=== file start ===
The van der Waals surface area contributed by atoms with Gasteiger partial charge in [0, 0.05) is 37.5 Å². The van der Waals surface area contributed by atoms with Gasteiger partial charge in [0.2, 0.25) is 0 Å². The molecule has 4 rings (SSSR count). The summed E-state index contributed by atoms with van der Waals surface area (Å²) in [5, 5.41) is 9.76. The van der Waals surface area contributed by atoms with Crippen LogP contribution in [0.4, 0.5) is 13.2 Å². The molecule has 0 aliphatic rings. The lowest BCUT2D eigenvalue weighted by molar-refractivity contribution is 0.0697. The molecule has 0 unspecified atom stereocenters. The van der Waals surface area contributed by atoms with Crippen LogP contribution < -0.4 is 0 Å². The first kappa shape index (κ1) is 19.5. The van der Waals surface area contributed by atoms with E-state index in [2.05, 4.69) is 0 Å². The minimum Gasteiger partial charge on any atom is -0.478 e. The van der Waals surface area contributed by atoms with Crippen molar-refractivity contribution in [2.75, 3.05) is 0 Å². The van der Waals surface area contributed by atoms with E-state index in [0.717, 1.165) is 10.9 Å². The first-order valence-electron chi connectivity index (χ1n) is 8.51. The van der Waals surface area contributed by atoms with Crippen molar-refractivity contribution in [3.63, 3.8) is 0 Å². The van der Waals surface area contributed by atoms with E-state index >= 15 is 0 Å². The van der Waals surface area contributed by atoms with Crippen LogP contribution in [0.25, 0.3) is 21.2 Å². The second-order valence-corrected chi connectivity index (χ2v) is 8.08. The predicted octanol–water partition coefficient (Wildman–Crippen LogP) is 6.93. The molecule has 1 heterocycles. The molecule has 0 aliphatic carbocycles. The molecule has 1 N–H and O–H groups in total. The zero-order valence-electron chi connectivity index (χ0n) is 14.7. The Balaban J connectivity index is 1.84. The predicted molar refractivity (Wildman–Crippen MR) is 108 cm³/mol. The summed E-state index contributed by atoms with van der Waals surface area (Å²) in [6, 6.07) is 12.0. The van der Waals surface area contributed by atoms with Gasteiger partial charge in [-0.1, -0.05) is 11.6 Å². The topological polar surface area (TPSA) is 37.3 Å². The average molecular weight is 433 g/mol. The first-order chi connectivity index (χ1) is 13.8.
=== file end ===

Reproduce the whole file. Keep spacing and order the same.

The van der Waals surface area contributed by atoms with Gasteiger partial charge in [0, 0.05) is 37.5 Å². The van der Waals surface area contributed by atoms with Gasteiger partial charge in [0.2, 0.25) is 0 Å². The molecule has 4 rings (SSSR count). The summed E-state index contributed by atoms with van der Waals surface area (Å²) in [5, 5.41) is 9.76. The van der Waals surface area contributed by atoms with Crippen LogP contribution in [0.4, 0.5) is 13.2 Å². The molecule has 0 aliphatic rings. The lowest BCUT2D eigenvalue weighted by molar-refractivity contribution is 0.0697. The molecule has 0 unspecified atom stereocenters. The van der Waals surface area contributed by atoms with Crippen LogP contribution < -0.4 is 0 Å². The first kappa shape index (κ1) is 19.5. The van der Waals surface area contributed by atoms with E-state index in [2.05, 4.69) is 0 Å². The minimum Gasteiger partial charge on any atom is -0.478 e. The van der Waals surface area contributed by atoms with Crippen molar-refractivity contribution in [2.75, 3.05) is 0 Å². The van der Waals surface area contributed by atoms with E-state index in [0.717, 1.165) is 10.9 Å². The first-order valence-electron chi connectivity index (χ1n) is 8.51. The van der Waals surface area contributed by atoms with Crippen molar-refractivity contribution in [3.63, 3.8) is 0 Å². The van der Waals surface area contributed by atoms with E-state index >= 15 is 0 Å². The van der Waals surface area contributed by atoms with Crippen LogP contribution in [0.25, 0.3) is 21.2 Å². The second-order valence-corrected chi connectivity index (χ2v) is 8.08. The predicted octanol–water partition coefficient (Wildman–Crippen LogP) is 6.93. The molecule has 1 heterocycles. The molecule has 0 aliphatic carbocycles. The molecule has 1 N–H and O–H groups in total. The zero-order valence-electron chi connectivity index (χ0n) is 14.7. The Balaban J connectivity index is 1.84. The predicted molar refractivity (Wildman–Crippen MR) is 108 cm³/mol. The summed E-state index contributed by atoms with van der Waals surface area (Å²) in [6, 6.07) is 12.0. The van der Waals surface area contributed by atoms with Gasteiger partial charge in [-0.1, -0.05) is 11.6 Å². The topological polar surface area (TPSA) is 37.3 Å². The average molecular weight is 433 g/mol. The first-order chi connectivity index (χ1) is 13.8.